“Migration cannot be avoided. In fact, I must say, my mother also called soon after tagging her on that scam, which was very unfortunate as I could not undo the tagging.
“At 62 she had the smarts to call first and say it ‘was not genuine’ before she opened whereas I had already fallen into the trap after a well-meaning friend forwarded it as one of the many grant options. “I didn’t even look at it first, just went straight into the message’s link, followed instructions only to realise along the way that I fell into the trap. “And I am supposed to know better! Was very proud of my Mum than embarrassed at myself that day.” The regional or borderless aspect of COVID-19 scams is underlined by Brenda Zulu, executive director of Zambian Bloggers Network.
“As people move to digital spaces the criminals have also moved online and this can be seen by increased reports in mobile money crimes and ATM fraud,” she says. “In this digital era that has come early due to COVID-19 cyber criminals have also moved to online spaces. “Protect the privacy of your communication and that of others.
“The media should cover and publish such stories for the public to learn from others on online safety for scams.” The Consumer Watchdog’s Richard Harriman has long fought against scammers, particularly the online variety, exposing several scams coming into Botswana or developed on home soil.
“COVID[-19] has provided them with even more people than usual and we’ve seen a definite increase in the number of scams operating.”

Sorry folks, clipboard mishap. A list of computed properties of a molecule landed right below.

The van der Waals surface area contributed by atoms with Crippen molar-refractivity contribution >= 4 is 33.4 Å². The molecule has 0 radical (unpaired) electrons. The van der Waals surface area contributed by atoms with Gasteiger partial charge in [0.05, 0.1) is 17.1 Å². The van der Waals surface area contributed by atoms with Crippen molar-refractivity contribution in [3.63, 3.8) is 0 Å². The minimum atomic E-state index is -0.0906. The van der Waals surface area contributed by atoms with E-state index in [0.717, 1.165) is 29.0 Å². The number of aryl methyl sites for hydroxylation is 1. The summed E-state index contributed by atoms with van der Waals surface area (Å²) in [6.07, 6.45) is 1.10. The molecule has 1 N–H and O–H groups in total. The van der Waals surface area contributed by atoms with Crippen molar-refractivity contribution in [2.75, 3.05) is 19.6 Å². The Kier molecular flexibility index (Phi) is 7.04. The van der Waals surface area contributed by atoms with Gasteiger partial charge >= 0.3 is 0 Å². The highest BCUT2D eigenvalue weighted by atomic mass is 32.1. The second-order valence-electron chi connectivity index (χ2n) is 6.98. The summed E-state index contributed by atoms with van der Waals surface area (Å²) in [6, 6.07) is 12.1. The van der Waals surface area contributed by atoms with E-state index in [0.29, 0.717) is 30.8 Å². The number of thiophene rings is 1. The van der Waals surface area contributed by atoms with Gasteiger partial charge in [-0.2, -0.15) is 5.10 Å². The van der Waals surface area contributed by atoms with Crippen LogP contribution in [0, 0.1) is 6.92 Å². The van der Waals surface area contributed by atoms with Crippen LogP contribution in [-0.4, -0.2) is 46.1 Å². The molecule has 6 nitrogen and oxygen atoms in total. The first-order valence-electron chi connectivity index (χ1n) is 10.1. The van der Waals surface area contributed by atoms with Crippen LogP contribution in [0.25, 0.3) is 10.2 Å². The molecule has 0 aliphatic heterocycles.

According to Harriman, there are some simple rules to detect whether an opportunity is a scam or not. “The best thing people can do is to remember this simple lesson. Anyone who invites you to join their money-making scheme is trying to make money FROM you, not WITH you. YOU are the product they’re exploiting to make money.
“Look for amazing claims. Schemes that offer returns much better than a commercial bank would offer are almost certainly scams.
“Always ask yourself what’s in it for the person encouraging you to join. “Why don’t they just make money for themselves rather than pester other people to join?”
Harriman’s Consumer Watchdog Facebook page at 145,000 members is one of the largest in the country, and a key online platform for exposing scams. Yesterday morning, at the time of writing this article, one user alerted others that he had received a phone call from someone claiming they had mistakenly put the user’s cellphone number in an online registration. Further investigations by the user revealed that the caller was actually attempting to reset the user’s mobile banking app PIN, which would have granted the scammer access to the user’s bank account.